For Halloween 2015, Cadbury’s brought back one of its old chocolate bars back from the dead with a social media vote. This case study looks at how the brand generated huge interest on Twitter, with a little unexpected help from a celebrity influencer.
Case study summary:
• Cadbury uses seasonal campaign to create fan nostalgia on social media
• Social buzz only takes off once celebrity Rylan Clark tweets competition
• Vote determines winner- but many fans aren’t happy with outcome
• Overall high engagements and surprising consumer insights outweigh backlash
— Cadbury Ireland (@CadburyIreland) October 29, 2015
Cadbury has created many a chocolate bars over the years, with some discontinued in favour of new products. The brand saw the Halloween season as the perfect time to bring one back from the dead and create a nostalgic taste of the past.
The brand created a cartoon-style Twitter video and seeded the ad on social media and PR.
Fans could vote by tweeting @CadburyUK using the hashtag #CadburyCraveyard or via the Cadbury UK Facebook page by leaving a comment under one of the dedicated Craveyard posts.
The bar which received the highest number of votes would then be resurrected with a run of special edition bars ready to be given away to select winners chosen from those who vote in this fun Halloween campaign.
Much to some fans disappointment, the winning bars would not be available in shops, so voting was the only way to get the chance to win one of the 100 special edition bars.
The winning bar would be revealed on the CadburyUK social media channels (Twitter and Facebook) on Halloween (31st October 2015).
Analysis from the Visibrain platform indicate that over 12,000 users tweeted the hashtag between October 26th and November 1st.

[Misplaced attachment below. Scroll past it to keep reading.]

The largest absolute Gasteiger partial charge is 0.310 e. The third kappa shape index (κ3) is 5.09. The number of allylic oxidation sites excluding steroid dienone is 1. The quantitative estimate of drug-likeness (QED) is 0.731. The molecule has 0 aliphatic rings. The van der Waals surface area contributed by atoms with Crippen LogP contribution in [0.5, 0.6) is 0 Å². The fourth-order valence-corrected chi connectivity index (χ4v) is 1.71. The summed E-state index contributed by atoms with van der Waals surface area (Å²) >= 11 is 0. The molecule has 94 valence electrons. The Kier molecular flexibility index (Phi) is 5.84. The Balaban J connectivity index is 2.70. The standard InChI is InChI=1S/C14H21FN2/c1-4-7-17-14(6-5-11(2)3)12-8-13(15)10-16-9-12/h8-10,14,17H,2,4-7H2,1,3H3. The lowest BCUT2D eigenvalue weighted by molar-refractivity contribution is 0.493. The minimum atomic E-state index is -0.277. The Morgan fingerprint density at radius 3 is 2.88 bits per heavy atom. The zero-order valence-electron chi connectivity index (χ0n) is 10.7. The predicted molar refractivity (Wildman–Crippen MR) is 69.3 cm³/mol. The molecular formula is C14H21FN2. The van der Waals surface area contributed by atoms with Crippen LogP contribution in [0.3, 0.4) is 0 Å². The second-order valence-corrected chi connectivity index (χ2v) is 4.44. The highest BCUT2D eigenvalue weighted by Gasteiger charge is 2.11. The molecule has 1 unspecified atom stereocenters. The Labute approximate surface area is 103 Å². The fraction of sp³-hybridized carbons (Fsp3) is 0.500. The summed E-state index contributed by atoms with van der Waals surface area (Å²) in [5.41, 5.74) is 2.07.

A huge 87% of these tweets were originals (rather than simple retweets) showing genuine interest and engagement on the campaign.
Visibrain research also indicated that despite launching on a Monday, the tweets bon really took off on Wednesday when celebrity Rylan Ross Clark @Rylan took part in the vote.
— Rylan Clark-Neal (@Rylan) October 28, 2015
The tweet from the former X-factor contestant and Big Brother presenter got 1,306,596 impressions, according to the research.
By the end of the day, there had been 11,448 #CadburyCraveyard tweets, compared to just 105 the day before, showing the sheer power a strong celebrity influencer can have on a campaign.
The winning bar was announced by @CadburyUK just in time for Halloween, with Fuse narrowly winning with 7,928 votes compared to 7,118 for Marble.
— Cadbury UK (@CadburyUK) October 31, 2015
Despite largely positive tweets, some fans expressed disappointment that only the competition winners would be able to get their hands on a Fuse, and that the bar wasn’t going to be available in shops:
Despite backlash over the lack of buyable Fuse bars, the Craveyard campaign was an overall success. It not only generated large amounts of engagement with fans, it also uncovered some unexpected insights as fans volunteered other bars they’d like to see back on the shelves.